The eye and tick-borne disease in the United States
Sathiamoorthi, Saraniya; Smith, Wendy M.
Purpose of review:Tick-borne diseases are increasing in incidence and geographic distribution. Several diseases endemic to the United States have ophthalmic manifestations, including the most common tick-borne disease, Lyme borreliosis. As ocular complaints may lead a patient to seek medical evaluation, it is important to be aware of the systemic and ophthalmic manifestations of tick-borne diseases in order to make the correct diagnosis.
Recent findings:Vision-threatening ophthalmic manifestations are relatively common in Lyme disease and Rocky Mountain spotted fever. Ocular involvement is rare in babesiosis, tick-borne relapsing fever, Powassan encephalitis, ehrlichiosis, anaplasmosis, and Colorado tick fever.There are clear guidelines for diagnosis and treatment of Lyme disease; however, confusion and misinformation among the general public as well as controversy about chronic or late-stage Lyme disease can impact the evaluation of ophthalmic disease. Furthermore, there are many gaps in our knowledge regarding the pathophysiology of ocular borreliosis although it seems likely that Lyme uveitis is rare in the United States.
Summary:Knowledge of systemic and ophthalmic manifestations combined with an understanding of the epidemiology of disease vectors is crucial for the diagnosis of tick-borne diseases.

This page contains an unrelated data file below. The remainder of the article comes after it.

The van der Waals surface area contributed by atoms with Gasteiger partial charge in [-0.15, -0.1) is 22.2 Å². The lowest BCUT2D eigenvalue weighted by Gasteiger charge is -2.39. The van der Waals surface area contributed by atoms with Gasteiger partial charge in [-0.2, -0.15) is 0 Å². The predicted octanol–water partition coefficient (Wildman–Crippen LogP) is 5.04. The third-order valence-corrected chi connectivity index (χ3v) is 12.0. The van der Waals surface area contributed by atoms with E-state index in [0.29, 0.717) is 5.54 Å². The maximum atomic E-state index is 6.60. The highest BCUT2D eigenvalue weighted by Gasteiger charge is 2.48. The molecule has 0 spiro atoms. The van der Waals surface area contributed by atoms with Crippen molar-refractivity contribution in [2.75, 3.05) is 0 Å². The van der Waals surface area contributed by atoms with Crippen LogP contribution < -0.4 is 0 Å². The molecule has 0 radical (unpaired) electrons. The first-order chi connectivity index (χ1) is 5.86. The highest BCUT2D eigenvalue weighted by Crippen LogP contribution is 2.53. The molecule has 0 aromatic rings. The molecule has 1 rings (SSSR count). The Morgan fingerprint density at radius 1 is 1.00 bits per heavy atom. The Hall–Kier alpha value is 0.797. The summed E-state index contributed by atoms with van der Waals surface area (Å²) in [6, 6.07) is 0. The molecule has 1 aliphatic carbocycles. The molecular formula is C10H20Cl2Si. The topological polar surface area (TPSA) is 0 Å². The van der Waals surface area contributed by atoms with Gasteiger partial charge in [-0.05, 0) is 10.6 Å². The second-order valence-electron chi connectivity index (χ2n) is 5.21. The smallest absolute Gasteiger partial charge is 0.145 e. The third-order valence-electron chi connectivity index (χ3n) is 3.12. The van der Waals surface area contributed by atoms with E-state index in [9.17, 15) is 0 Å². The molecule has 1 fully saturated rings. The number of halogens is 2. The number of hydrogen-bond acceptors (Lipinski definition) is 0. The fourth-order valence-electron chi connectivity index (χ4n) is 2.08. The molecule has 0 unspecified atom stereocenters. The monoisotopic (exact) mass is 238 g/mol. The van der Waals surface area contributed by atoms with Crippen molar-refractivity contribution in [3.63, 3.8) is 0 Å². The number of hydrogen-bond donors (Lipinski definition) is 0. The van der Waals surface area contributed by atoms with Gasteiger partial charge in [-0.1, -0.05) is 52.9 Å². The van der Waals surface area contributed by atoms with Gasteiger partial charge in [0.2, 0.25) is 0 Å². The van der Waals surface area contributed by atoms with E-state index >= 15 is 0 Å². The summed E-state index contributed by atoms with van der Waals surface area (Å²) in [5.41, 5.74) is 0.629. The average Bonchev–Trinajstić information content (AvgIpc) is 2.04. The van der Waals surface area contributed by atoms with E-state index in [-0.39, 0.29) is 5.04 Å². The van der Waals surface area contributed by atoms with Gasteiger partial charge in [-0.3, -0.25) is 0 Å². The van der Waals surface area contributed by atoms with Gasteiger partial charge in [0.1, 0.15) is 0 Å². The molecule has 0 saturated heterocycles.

The authors described patients with tick-transmitted diseases presenting with the following ophthalmologic findings:
- Follicular conjunctivitis
- Periorbital edema and mild photophobia
- Bell’s palsy, cranial nerve palsies and Horner syndrome
- Argyll Robertson pupil
- Optic neuritis, papilledema, papillitis and neuroretinitis
- Myositis of extraocular muscles and dacryoadenitis
- Episcleritis, anterior and posterior scleritis
- Anterior, intermediate, posterior and panuveitis
- Retinal vasculitis, cotton wool spots and choroiditis
- Retinitis, macular edema and endophthalmitis
The true incidence of ocular findings, however, remains unknown. According to Sathiamoorthi, one case of seronegative uveitis was discredited. “At least one of the earlier case reports of Lyme uveitis found spirochetes in vitreous material, yet serological testing was negative for Lyme antibodies.”
The authors conclude the “degree and frequency of ocular signs and symptoms varies widely between the different [tick-borne] diseases. …The ophthalmologist needs to be alert to the possibility of an infectious cause depending on the patient’s risk factors. The growing number of Lyme disease cases and other tick-borne diseases…should heighten clinical suspicion for tick-borne illness…”
To read Dr Cameron full article go to:- http://danielcameronmd.com/growing-list-eye-problems-lyme-disease/
Dr Cameron was one of the presenters at the first Vis -a -Vis Symposium and his presentation can be found:-
other references for Ocular manifestations of Lyme Disease:-